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Editorial: Forge a labor deal for Heartland

An artist's rendering of a public area in

An artist's rendering of a public area in the Heartland Town Square, a proposed $4 billion mini-city in Brentwood NY. Credit: Handout, 2011

Don't get too worked up over the latest news on the Heartland Town Square project.

Gerald Wolkoff's dream of building a colossal mixed-use development at the former Pilgrim Psychiatric Center in Brentwood, with 9,000 apartments, is taking only baby steps forward. There are still huge obstacles to the project, first proposed in 2002.

The latest news: Suffolk County Executive Steve Bellone used his veto power to get the New York Metropolitan Transportation Council to set aside $3.4 million to study widening of the Sagtikos Parkway.

Whether the widening is doable or not, major road improvements will be needed. Wolkoff insists that the young adults and empty-nesters who will rent his apartments won't produce overwhelming auto traffic, because they'll be using the nearby Deer Park station of the Long Island Rail Road. That's questionable. So road work is crucial, and cost estimates are as high as $200 million.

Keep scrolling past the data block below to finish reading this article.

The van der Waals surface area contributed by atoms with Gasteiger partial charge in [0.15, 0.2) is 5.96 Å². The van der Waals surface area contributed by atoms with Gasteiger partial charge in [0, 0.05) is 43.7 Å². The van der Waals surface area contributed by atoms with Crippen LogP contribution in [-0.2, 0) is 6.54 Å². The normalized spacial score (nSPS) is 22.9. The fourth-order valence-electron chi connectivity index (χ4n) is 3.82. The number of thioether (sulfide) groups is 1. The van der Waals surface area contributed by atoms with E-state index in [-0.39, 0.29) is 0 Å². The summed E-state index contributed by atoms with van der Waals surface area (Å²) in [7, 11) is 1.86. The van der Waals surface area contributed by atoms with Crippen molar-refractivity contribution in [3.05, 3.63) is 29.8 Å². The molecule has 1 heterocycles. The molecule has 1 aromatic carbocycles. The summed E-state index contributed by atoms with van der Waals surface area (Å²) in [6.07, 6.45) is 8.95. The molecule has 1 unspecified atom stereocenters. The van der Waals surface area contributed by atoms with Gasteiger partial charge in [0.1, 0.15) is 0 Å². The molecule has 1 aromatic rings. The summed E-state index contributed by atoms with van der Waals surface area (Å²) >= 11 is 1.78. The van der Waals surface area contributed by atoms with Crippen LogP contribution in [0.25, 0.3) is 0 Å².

Wolkoff's dealings with the Town of Islip are going well, he says, and Supervisor Tom Croci agrees. They have cleared away a few minor issues, and the town has hired a new attorney to work through the remaining questions. Also, the town's industrial development agency this week adopted a new policy requiring any project seeking IDA tax breaks to hire 90 percent of its workers from Nassau-Suffolk. Big projects like this could require a project labor agreement or apprentice programs for workers.

Wolkoff refuses to sign a project labor agreement with the Building & Construction Trades Council of Nassau and Suffolk Counties, but the council is just as firmly insisting on a deal. Wolkoff appears to think he can woo the unions one by one, but the council's president, James Castellane, vows that divide-and-conquer won't work.

The Heartland project has the potential to transform the region, but first this irresistible force (union labor) and the immovable object (Wolkoff) must settle their differences on hiring, wages and working conditions.